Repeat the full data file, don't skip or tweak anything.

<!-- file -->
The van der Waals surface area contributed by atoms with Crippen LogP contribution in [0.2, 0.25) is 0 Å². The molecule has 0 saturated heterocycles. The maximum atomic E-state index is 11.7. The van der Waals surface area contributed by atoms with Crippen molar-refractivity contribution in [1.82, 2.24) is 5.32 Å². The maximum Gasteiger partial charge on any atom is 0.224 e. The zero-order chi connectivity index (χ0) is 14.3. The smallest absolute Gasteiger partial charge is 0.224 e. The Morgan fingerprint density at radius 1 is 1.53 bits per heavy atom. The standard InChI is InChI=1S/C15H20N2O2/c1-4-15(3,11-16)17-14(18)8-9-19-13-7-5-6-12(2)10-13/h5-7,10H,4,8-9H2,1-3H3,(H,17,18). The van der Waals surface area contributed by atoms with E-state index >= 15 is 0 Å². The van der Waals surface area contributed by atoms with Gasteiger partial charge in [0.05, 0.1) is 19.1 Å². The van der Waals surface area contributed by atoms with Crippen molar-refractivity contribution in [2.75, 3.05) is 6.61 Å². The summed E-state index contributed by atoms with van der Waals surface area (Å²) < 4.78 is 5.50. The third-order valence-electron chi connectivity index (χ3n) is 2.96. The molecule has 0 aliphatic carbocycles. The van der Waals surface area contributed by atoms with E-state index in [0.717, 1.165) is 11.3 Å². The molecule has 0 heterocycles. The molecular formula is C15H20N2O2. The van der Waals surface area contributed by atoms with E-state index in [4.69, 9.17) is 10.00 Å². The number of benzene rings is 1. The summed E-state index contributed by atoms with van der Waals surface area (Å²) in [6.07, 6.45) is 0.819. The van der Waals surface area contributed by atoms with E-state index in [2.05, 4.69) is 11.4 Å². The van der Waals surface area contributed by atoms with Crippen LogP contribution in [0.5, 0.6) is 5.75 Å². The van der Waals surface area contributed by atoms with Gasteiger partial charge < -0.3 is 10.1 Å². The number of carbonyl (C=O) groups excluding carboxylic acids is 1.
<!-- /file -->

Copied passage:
The van der Waals surface area contributed by atoms with Crippen LogP contribution in [0.2, 0.25) is 0 Å². The molecule has 0 saturated heterocycles. The maximum atomic E-state index is 11.7. The van der Waals surface area contributed by atoms with Crippen molar-refractivity contribution in [1.82, 2.24) is 5.32 Å². The maximum Gasteiger partial charge on any atom is 0.224 e. The zero-order chi connectivity index (χ0) is 14.3. The smallest absolute Gasteiger partial charge is 0.224 e. The Morgan fingerprint density at radius 1 is 1.53 bits per heavy atom. The standard InChI is InChI=1S/C15H20N2O2/c1-4-15(3,11-16)17-14(18)8-9-19-13-7-5-6-12(2)10-13/h5-7,10H,4,8-9H2,1-3H3,(H,17,18). The van der Waals surface area contributed by atoms with E-state index >= 15 is 0 Å². The van der Waals surface area contributed by atoms with Gasteiger partial charge in [0.05, 0.1) is 19.1 Å². The van der Waals surface area contributed by atoms with Crippen molar-refractivity contribution in [2.75, 3.05) is 6.61 Å². The summed E-state index contributed by atoms with van der Waals surface area (Å²) < 4.78 is 5.50. The third-order valence-electron chi connectivity index (χ3n) is 2.96. The molecule has 0 aliphatic carbocycles. The van der Waals surface area contributed by atoms with E-state index in [0.717, 1.165) is 11.3 Å². The molecule has 0 heterocycles. The molecular formula is C15H20N2O2. The van der Waals surface area contributed by atoms with E-state index in [4.69, 9.17) is 10.00 Å². The number of benzene rings is 1. The summed E-state index contributed by atoms with van der Waals surface area (Å²) in [6.07, 6.45) is 0.819. The van der Waals surface area contributed by atoms with E-state index in [2.05, 4.69) is 11.4 Å². The van der Waals surface area contributed by atoms with Crippen LogP contribution in [0.5, 0.6) is 5.75 Å². The van der Waals surface area contributed by atoms with Gasteiger partial charge < -0.3 is 10.1 Å². The number of carbonyl (C=O) groups excluding carboxylic acids is 1.